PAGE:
Universities in Edinburgh have been advised to postpone freshers’ week activities in September due to the risk of Covid-19.
A Scottish government advisory group has warned that a proportion of students will arrive on campuses in Edinburgh and across Scotland for the 2021/22 academic year with one vaccine dose, and that “mass activities” could increase the spread of coronavirus.
This comes after news that Scotland has the highest Covid rate in Europe, with six Scottish health boards among the top 10 worst-hit regions in Europe.
Edinburgh has seen positive Covid cases surge in the last two weeks, with the weekly rate leaping to 582 cases per 100,000 people.
Significant outbreaks of Covid were linked to student accommodation last year, and universities accounted for 3% of all Scottish coronavirus cases between September and November.
The advisory group said there should be appropriate advice for students entering halls of residence, as well as regular testing, and support for those who have to self-isolate.
It stated: “Recognising the higher levels of risk associated with the start of the academic year (due to lower levels of vaccination, the likely state of the epidemic, the impacts of the travel, and the establishment of new student households), institutions will wish to pay due consideration to the nature of freshers’ week and other mass activities at that stage.
In response to government advice, the National Union of Students (NUS) urged that students be treated fairly.
It’s got seeded into our biggest, dense city in Glasgow, and we’ve got less natural immunity because we haven’t been at the top of this league table throughout the pandemic
– Jason Leitch, National Clinical Director
Matt Crilly, NUS Scotland president, said: “The health and safety of students and staff is of central importance, and that is why NUS Scotland have been calling for the acceleration of vaccines amongst the student population as a priority, giving them as much protection as possible before the return to campus.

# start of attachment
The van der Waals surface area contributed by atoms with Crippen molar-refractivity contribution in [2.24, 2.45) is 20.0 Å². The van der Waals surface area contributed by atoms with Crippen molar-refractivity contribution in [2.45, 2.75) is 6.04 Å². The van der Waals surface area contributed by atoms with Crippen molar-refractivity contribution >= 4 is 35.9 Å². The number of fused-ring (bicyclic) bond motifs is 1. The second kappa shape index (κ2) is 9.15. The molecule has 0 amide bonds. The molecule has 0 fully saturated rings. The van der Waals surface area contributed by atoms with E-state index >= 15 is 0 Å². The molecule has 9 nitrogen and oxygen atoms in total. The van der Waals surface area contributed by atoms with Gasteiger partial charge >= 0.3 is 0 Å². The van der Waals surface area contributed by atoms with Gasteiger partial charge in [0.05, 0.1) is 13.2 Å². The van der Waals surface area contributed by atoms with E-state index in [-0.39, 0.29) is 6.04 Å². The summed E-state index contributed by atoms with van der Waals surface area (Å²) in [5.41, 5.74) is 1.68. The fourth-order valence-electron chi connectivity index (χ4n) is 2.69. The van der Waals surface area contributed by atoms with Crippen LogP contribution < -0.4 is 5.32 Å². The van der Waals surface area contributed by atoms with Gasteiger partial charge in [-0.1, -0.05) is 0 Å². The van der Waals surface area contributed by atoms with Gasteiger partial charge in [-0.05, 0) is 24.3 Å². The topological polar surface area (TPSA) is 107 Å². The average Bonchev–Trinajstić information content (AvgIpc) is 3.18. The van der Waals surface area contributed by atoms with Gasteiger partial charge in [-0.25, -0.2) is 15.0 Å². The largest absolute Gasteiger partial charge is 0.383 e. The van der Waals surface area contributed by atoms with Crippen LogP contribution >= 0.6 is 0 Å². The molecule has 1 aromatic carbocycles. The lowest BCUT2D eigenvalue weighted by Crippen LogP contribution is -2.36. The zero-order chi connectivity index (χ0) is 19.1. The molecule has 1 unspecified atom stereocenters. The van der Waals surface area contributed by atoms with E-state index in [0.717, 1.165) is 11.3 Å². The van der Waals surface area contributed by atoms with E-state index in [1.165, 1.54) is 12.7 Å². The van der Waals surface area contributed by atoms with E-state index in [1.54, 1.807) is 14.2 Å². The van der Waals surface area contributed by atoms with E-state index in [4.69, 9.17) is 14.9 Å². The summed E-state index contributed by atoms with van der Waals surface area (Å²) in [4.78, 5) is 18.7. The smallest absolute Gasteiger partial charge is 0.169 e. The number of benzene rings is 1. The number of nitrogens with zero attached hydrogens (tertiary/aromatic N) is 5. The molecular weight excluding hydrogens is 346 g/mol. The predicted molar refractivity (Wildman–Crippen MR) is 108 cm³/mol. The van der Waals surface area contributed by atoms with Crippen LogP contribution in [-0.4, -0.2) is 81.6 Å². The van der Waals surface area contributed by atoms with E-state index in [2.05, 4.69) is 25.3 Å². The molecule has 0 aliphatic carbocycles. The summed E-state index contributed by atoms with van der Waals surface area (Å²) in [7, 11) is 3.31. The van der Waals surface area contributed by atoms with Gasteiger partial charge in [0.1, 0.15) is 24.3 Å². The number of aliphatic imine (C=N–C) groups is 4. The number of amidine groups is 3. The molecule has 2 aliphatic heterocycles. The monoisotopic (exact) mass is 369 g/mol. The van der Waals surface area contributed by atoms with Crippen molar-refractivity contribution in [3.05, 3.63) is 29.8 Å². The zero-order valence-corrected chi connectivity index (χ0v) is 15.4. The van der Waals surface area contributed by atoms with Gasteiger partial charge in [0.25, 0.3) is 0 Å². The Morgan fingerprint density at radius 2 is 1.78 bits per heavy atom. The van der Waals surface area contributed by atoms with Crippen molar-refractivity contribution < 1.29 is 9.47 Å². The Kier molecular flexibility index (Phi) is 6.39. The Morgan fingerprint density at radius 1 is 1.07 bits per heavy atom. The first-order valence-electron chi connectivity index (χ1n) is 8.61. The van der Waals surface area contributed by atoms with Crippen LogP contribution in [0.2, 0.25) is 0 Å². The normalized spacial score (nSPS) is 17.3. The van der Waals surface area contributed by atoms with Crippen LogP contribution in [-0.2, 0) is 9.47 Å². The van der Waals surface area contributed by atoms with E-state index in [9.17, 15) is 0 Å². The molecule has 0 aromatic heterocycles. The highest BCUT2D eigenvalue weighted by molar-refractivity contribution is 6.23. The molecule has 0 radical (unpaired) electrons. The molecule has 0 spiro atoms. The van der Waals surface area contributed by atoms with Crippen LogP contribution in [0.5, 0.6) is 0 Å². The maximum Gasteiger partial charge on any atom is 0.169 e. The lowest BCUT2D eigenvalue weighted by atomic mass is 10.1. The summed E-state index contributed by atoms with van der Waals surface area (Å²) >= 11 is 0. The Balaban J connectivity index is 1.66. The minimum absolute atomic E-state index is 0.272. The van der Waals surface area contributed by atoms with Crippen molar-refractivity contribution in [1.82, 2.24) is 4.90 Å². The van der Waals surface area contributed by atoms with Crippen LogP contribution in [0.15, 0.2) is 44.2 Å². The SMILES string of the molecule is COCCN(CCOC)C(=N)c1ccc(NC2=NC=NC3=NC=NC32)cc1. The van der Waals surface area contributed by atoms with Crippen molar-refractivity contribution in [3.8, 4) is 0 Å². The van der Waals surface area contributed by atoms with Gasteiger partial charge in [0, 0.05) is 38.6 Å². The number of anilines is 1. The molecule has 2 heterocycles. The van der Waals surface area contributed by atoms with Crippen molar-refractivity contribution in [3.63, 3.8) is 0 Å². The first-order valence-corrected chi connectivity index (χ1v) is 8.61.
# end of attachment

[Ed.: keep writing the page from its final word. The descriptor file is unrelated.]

“Students must be treated fairly – we are keen to work with the Scottish Government to develop coherent guidance that ensures parity for student associations if pubs and bars are open and able to host unofficial freshers’ week events.”
Jason Leitch, national clinical director, warned that Scotland’s comparatively poor Covid figures are due to the spread of the Delta variant.
He said: “It’s got seeded into our biggest, dense city in Glasgow, and we’ve got less natural immunity because we haven’t been at the top of this league table throughout the pandemic.
“It’s not a league table I want to top, and I want to get us off there as quickly as we possibly can.”
On 2 July, First Minister Nicola Sturgeon announced that all health boards in Scotland will have drop-in vaccination centres from Monday, offering all adults over the age of 18 a first vaccine – or second if it has been over eight weeks since the first – even if they have an appointment.